After the most expensive and longest and most frustrating presidential campaign in our history, we can now get back to0 the important stuff. To me, of course, that is the Arts, especially Visual Arts and Theatre. To kick off my searches and good feelings, here’s some verse by Kurt Vonnegut that my pal uploaded to Facebook:
I agree with you, Kurt. We have enough investment bankers, corporate execs and politicians already. Artists we need more of.
As my wife, who has been an artist who associates with professional artists and has for the last 40 years, points out, the death of Thomas Kinkade will stop the production of some of the world’s most awful art.
Things like this:
…which, at best, can be called kitsch, decorate the living rooms of millions of Americans with clear plastic covered couches. Nothing says more for the need for art education in our schools… something the reactionary budget strippers cut first.
Yet, Kinkade made a fortune at it. Who would have guessed?
William Michael Harnett, 1848 – 1892
The Trompe L’Oeil (“fool the eye”) Movement of the late 19th Century produced some of the most amazing paintings in a style so realistic that the images looked like three dimensional objects waiting to be plucked off walls. Of all the painters in this movement, William Michael Harnett, whose 163d birthday is today, was undoubtedly the most accomplished.
Harnett was born in Clonakilty, County Cork, Ireland during the time of the potato famine. Shortly after his birth his family emigrated to America, settling in Philadelphia. Becoming a United States citizen in 1868, he made a living as a young man by engraving designs on table silver, while also taking night classes at the Pennsylvania Academy of the Fine Arts and later, in New York, at Cooper Union and at the National Academy of Design. His first known oil painting, a still life, dates from 1874.
Another museum with a great Trompe LO’eil collection, including Harnett, was near my Connecticut home… the New Britain Museum. This is in its collection:
So a Happy Birthday remembrance for William Michael Harnett, one of my earliest “favorite artists.”
I knew Bob Friedman in Provincetown in my Fine Arts Work Center days back in the seventies. He was an advisor to both the Writing and the Visual arts programs and was best known for his biography of Jackson Pollock.
I first met B. H. Friedman before I started at the FAWC as a friend of Hudson and Ione Walker whose house I was staying in on a Provincetown summer break. He was an interesting conversationalist and a friend to most of the well known artists who summered in P-Town.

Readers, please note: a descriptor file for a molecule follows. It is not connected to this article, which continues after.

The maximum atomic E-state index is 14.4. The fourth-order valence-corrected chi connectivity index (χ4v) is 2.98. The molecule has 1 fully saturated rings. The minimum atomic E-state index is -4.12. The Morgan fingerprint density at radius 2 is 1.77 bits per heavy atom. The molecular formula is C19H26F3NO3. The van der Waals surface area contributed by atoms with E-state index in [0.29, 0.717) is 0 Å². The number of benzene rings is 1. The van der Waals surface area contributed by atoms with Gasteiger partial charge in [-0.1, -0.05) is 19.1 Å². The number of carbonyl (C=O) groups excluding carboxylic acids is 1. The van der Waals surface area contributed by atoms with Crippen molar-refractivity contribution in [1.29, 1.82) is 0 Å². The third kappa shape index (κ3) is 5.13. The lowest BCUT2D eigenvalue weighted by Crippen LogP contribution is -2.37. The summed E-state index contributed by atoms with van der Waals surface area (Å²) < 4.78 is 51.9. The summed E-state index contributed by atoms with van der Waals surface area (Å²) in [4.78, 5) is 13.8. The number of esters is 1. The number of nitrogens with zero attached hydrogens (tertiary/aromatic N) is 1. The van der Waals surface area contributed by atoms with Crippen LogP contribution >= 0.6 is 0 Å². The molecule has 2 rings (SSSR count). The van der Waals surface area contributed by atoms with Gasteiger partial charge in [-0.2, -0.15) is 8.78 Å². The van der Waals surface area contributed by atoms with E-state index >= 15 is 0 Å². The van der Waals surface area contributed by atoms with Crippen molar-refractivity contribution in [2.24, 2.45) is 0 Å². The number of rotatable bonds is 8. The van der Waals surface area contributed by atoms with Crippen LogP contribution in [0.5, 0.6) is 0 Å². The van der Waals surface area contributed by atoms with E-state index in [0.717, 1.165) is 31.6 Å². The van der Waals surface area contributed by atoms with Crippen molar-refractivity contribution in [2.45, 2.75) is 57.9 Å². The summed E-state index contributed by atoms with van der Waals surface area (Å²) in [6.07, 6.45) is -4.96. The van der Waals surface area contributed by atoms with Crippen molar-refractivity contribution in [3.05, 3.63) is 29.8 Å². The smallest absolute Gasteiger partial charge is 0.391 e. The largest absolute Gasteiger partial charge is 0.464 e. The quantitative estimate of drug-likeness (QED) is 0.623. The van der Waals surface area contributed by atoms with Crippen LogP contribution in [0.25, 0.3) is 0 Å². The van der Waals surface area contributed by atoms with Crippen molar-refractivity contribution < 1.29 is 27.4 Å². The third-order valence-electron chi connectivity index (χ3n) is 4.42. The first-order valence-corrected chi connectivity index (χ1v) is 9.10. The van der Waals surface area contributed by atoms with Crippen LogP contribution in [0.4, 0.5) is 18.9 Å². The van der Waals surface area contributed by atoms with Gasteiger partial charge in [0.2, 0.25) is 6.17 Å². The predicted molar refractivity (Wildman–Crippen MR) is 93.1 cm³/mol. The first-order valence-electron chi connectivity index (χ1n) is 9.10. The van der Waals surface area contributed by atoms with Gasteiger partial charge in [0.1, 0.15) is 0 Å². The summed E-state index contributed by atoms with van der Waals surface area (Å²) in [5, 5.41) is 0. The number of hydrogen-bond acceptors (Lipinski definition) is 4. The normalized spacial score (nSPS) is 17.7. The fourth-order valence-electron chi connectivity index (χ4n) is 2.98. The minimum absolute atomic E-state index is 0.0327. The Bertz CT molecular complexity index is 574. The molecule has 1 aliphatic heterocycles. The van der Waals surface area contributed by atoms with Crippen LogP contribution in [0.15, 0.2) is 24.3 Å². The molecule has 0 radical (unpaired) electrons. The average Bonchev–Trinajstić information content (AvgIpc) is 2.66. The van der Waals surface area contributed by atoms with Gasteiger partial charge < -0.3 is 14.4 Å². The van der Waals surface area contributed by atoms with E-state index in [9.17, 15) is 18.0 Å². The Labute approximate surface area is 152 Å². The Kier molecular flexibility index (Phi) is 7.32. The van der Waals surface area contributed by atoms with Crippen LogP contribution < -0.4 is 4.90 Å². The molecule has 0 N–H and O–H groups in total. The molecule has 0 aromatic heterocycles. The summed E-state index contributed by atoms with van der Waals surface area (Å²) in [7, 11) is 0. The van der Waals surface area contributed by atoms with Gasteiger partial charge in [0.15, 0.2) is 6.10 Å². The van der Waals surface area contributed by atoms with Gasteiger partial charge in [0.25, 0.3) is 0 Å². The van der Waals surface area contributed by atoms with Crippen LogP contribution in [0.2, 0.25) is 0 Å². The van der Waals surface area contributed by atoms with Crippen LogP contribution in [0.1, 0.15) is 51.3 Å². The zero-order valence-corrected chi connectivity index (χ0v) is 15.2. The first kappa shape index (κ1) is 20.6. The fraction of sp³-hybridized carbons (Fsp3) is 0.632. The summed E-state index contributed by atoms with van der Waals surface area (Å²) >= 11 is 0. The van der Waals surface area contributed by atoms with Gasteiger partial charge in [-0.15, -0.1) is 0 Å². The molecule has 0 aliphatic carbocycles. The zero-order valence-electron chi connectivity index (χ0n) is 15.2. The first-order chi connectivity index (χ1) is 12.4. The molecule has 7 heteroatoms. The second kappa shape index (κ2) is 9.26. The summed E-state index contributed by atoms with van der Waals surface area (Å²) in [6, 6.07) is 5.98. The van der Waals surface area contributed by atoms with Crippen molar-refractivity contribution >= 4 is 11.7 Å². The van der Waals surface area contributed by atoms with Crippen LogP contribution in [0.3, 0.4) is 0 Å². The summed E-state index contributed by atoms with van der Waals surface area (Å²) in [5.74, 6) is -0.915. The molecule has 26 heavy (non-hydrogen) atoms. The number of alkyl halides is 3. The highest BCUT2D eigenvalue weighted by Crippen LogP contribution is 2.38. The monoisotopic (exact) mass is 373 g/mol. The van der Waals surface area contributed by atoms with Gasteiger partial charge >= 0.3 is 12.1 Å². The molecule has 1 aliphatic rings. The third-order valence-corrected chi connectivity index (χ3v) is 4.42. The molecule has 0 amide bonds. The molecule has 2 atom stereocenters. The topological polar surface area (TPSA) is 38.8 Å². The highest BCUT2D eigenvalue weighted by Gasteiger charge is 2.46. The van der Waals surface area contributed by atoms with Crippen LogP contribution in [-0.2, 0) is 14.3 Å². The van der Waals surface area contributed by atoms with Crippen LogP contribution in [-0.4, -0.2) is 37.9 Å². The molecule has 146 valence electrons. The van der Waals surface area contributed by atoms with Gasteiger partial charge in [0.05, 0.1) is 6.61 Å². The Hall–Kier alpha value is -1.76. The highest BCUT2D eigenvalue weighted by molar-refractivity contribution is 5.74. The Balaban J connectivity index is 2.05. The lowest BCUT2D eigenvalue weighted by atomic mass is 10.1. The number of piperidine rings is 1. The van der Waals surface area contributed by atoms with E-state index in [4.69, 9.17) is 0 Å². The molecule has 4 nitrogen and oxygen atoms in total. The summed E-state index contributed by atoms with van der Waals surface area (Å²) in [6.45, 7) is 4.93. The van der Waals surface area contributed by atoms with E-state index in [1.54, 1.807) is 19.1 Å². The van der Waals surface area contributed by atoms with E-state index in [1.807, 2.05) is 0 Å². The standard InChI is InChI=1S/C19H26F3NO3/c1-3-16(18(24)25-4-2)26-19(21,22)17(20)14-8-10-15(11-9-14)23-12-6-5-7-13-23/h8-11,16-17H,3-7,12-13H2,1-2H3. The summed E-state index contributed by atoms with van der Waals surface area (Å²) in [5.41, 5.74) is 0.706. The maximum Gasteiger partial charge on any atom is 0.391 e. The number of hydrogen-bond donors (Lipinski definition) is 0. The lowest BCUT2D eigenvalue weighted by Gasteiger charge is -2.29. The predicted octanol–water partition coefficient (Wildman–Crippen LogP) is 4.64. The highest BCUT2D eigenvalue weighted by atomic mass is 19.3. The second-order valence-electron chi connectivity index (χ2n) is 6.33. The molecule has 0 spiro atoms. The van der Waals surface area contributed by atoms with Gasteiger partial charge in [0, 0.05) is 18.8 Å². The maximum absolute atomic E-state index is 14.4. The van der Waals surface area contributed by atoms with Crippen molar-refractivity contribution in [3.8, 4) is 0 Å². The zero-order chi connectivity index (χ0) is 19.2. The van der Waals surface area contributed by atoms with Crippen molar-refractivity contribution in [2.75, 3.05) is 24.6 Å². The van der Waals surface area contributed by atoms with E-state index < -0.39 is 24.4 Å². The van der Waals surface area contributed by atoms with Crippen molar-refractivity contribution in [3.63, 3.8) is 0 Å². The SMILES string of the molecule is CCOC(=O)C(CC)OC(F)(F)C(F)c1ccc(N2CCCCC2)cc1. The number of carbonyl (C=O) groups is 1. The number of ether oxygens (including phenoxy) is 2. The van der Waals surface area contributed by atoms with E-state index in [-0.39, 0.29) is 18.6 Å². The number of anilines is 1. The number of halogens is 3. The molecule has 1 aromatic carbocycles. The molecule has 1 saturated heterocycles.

He was well known as a New Yorker writer, too. The cause of death was complications of pneumonia, according to, Daisy Friedman, in the NY Times obituary.
In his long and productive life as an investor in so many businesses and companies that kept America in the forefront of Industry, he as also one of the greatest committed art collectors in the world, leaving thousands of works by 20th Century contemporaries to over 70 institutions, including the major basis of the Roy R. Neuberger Museum in Purchase, NY.
From the NY Times:
Like any collector, Mr. Neuberger rued the ones that got away. He remembered passing up a Grant Wood painting as well as refusing to pay $300 for a Jasper Johns in the late 1950s. One time a dealer offered him a Picasso sculpture for $1,500, but he declined because he was buying works only by American artists. “I was such a square that I stupidly didn’t buy it,” he told The New York Times in an interview in 2003.
Mr. Neuberger bought all his works himself, usually through dealers. And his taste ran toward the bold. “I liked adventuresome work that I often didn’t understand,” he told The Times as he was celebrating his 100th birthday. “For art to be very good it has to be over your head.”
But he said he enjoyed the challenge that the work posed to the viewer. “Those who understand the mysteries of art,” he said, “are made happier by doing so.”
Neuberger went into the office and worked until age 99… he was primarily self-taught as an investor and as an art collector. He was married to his wife, Marie, who died in 1997 for 64 years.
- Happy 107th Birthday, Roy Neuberger! (blogs.wsj.com)
- Two Neuberger Berman Closed-End Funds Announce Stockholder Approval of Proposed Reorganization (eon.businesswire.com)
- Art Review | Westchester: R.H. Quaytman Exhibition at Neuberger – Art Review (nytimes.com)
- Art Review: An Era’s Injustices Fuel an Artist’s Activist Works (nytimes.com)